We’ve just witnessed one of the most significant weekends in British sporting history. No, I’m not talking about Aston Villa’s home defeat to Watford (which cemented their status as the worst team in Premiership history) I’m referring of course to our triumphs in the tennis and boxing. How unexpected and extraordinary. I’m as happy as a cat rolling in luxury catnip.
First the tennis. Did you see it? I thought our team were magnificent. I just don’t understand people who dislike Andy Murray. He’s an absolute legend in my book. I love the fact he’s emotionally awkward; I love the way that smiling seems to cause him physical discomfort. He’s just so, well, human.
Some people demand so much from Murray. They want him to have the charisma of Andre Agassi and the grace of Roger Federer. They expect him to be as suave as David Beckham but as modest and lucid as Frank Lampard.
I’m sorry, but these people want the impossible. Andy Murray can only be who he is: a Scot with oodles of skill, a veritable cask of determination, and a sense of humour drier than a crisp glass of Muscadet. He’s a world-class tennis player, one of the best we’ve ever had, and we should savour the last few years of his career.
I know some people took umbrage at his comments about the England football team a few years ago, but it’s time to let it go. It was just a bit of banter. What do you expect a young Scotland fan to say? Murray has grown up a hell of a lot since then too. He’s from a country that overwhelming backed the SNP in the last election, but he represents Great Britain with great pride. It’s time to give him the credit he deserves.
We shouldn’t overlook the contribution of the other players though. Jamie Murray and James Ward also made big contributions throughout the campaign, and the captain Leon Smith has also done a fine job. Together they’ve achieved something pretty remarkable. I remember the days when merely competing in the top tier of the Davis Cup seemed like a pipedream. To actually win the thing is utterly surreal.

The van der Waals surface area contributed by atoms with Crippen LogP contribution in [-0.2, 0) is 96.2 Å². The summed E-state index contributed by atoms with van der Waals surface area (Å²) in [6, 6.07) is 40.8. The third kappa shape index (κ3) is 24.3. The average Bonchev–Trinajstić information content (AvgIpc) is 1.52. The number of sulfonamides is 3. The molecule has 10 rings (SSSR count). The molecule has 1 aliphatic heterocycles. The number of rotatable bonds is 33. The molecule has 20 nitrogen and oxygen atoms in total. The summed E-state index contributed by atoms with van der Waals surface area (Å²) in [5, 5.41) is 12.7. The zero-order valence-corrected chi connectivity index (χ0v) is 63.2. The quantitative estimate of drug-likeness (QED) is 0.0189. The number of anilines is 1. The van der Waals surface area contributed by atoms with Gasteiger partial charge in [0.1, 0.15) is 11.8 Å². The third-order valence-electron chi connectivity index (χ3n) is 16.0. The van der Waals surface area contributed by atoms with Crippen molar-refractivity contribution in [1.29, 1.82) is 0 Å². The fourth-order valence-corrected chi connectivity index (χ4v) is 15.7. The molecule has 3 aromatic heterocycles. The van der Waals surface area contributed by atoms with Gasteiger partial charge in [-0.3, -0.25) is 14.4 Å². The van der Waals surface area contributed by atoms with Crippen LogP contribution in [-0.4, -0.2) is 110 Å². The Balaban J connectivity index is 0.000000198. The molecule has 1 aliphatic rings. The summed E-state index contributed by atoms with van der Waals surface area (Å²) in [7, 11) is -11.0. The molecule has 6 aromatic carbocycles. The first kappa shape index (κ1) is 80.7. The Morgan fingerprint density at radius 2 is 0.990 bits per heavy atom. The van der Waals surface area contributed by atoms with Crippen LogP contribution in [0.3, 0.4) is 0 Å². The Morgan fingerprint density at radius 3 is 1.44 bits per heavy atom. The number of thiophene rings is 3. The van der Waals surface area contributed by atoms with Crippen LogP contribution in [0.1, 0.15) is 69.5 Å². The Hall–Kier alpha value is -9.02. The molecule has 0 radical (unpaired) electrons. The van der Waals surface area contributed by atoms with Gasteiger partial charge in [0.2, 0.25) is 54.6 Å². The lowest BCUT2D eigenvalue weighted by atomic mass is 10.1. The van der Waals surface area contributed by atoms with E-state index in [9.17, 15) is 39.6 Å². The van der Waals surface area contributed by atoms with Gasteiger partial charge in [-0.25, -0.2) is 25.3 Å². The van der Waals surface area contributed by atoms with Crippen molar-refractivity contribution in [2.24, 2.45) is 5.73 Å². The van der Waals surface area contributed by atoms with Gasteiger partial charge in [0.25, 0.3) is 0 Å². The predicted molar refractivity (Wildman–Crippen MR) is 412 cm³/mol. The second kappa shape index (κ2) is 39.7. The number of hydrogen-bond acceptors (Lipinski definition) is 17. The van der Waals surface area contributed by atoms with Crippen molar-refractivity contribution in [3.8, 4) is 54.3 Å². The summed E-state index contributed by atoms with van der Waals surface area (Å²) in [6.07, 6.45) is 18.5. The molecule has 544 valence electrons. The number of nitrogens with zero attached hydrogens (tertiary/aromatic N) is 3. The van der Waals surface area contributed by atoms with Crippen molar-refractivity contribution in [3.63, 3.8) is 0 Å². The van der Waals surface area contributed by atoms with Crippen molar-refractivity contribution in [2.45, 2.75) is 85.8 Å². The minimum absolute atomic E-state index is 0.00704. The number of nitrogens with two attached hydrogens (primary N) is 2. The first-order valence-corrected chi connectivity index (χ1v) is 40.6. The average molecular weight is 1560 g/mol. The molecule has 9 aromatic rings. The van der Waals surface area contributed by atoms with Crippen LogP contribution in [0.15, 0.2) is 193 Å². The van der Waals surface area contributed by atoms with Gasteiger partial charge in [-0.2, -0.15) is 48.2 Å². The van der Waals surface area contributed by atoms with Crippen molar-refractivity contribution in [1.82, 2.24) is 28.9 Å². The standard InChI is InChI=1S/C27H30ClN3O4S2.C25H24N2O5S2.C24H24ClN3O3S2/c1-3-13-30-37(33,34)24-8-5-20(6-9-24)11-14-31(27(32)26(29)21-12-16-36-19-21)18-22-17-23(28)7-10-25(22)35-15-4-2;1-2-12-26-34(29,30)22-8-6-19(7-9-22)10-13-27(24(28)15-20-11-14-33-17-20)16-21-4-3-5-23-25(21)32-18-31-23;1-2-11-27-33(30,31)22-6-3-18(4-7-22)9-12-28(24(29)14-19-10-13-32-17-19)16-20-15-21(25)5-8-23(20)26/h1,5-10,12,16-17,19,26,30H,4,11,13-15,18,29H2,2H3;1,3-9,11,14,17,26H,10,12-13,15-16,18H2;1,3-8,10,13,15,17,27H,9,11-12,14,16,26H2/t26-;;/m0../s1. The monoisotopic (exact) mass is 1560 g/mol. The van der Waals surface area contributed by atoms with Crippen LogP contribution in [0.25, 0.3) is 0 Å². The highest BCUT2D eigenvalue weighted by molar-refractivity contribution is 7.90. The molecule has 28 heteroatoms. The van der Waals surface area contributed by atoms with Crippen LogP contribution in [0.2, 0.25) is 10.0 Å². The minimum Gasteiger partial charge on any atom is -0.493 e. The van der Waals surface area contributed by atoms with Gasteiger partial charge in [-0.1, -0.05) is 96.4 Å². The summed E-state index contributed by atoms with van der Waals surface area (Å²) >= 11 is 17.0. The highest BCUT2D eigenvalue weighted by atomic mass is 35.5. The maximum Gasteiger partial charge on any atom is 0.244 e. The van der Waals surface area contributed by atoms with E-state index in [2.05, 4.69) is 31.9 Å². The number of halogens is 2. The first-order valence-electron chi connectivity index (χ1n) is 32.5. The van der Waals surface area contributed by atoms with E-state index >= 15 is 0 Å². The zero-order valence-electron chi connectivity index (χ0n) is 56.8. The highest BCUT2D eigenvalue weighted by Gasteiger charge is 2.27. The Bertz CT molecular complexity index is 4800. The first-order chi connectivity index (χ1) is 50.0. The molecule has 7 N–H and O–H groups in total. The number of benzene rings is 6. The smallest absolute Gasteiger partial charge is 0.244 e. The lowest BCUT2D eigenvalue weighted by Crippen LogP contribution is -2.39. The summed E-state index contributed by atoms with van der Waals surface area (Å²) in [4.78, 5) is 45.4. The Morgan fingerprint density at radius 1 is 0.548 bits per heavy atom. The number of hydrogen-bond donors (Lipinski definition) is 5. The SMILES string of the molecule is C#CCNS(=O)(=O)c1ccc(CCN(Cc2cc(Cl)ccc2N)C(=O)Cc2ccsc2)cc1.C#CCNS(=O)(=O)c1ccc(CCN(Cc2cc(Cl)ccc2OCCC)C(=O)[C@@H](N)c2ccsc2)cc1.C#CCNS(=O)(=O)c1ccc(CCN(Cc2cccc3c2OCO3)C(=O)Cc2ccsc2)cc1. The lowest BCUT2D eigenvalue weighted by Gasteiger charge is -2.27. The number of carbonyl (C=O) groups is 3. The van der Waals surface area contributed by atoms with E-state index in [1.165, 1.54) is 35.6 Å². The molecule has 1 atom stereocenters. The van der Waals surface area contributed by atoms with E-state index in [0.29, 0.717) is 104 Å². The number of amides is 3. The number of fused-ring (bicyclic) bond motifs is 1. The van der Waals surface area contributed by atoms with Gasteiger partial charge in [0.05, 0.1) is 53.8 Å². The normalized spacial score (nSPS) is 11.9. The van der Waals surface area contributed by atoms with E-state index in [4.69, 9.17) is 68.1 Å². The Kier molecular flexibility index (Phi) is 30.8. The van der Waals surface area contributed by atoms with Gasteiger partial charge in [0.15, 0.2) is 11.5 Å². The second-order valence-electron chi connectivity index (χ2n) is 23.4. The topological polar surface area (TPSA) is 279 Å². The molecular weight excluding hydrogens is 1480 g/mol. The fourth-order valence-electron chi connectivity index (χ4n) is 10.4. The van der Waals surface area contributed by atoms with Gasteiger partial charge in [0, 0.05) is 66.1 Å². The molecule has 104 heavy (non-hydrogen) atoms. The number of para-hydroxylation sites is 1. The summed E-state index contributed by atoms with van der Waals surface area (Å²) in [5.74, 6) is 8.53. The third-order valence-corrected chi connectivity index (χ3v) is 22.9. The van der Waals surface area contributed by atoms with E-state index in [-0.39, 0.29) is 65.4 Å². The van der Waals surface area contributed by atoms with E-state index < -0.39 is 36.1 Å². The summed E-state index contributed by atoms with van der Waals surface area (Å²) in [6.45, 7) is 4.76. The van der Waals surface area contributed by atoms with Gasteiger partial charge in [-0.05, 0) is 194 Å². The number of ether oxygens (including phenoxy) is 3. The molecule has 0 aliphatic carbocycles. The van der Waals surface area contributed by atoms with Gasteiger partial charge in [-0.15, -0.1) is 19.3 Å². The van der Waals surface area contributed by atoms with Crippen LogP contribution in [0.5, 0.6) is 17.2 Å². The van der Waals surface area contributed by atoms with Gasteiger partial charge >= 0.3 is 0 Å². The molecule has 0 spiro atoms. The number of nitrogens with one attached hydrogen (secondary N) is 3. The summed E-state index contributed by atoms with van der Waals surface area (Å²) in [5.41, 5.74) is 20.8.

Now we move on to the boxing. I know Tyson Fury isn’t everyone’s cup of tea – he’s not exactly mine either – but beating Wladimir Klitschko is an impressive feat. He’d been the undisputed heavyweight champion of the world for as long as I can remember, yet Fury beat him comprehensively. He made a lot of so called experts look pretty stupid in the process.
It’s easy to dismiss Fury’s achievement by arguing that the fight was boring, or that Klitschko was over the hill (or never particularly good anyway) but to do so would be unfair. Fury had never fought anyone remotely world-class before, so to win so comfortably against a quality opponent was mightily impressive.
Although Fury’s behaviour is often bizarre, and he’s said some very unsavoury things over the years, he’s still one of ours. To hear the British national anthem played in Germany, and then watch a Mancunian comprehensively defeat a boxer the Germans had taken to their hearts, was one of the sweeter moments of the weekend. It was hardly a 5-1 ‘don’t mention the score’ moment, but it was a good night nevertheless.
Fury is our first proper heavyweight champion since Lennox Lewis, and that’s something to celebrate – even if the celebrations come with something of a caveat. Boxing is hardly the glamorous sport it used to be, and it can make my stomach turn on occasions, but I found the fight strangely gripping. I have no appetite to analyse the psychological reasons why.
The final piece of news from the weekend was Australia’s victory in the Adelaide test match. Most people seem to think the game was a success. Fair enough. But the low scores did raise an eyebrow or two.
Adelaide is generally known as one of the better batting wickets in world cricket. It’s a bit disappointing they had to prepare a greenish pitch because the pink balls aren’t particularly hardy. I was hoping for a typical test match, with the added quirk of floodlit final sessions. I neither hoped for, nor expected, a completely different ballgame. Each to his own I suppose.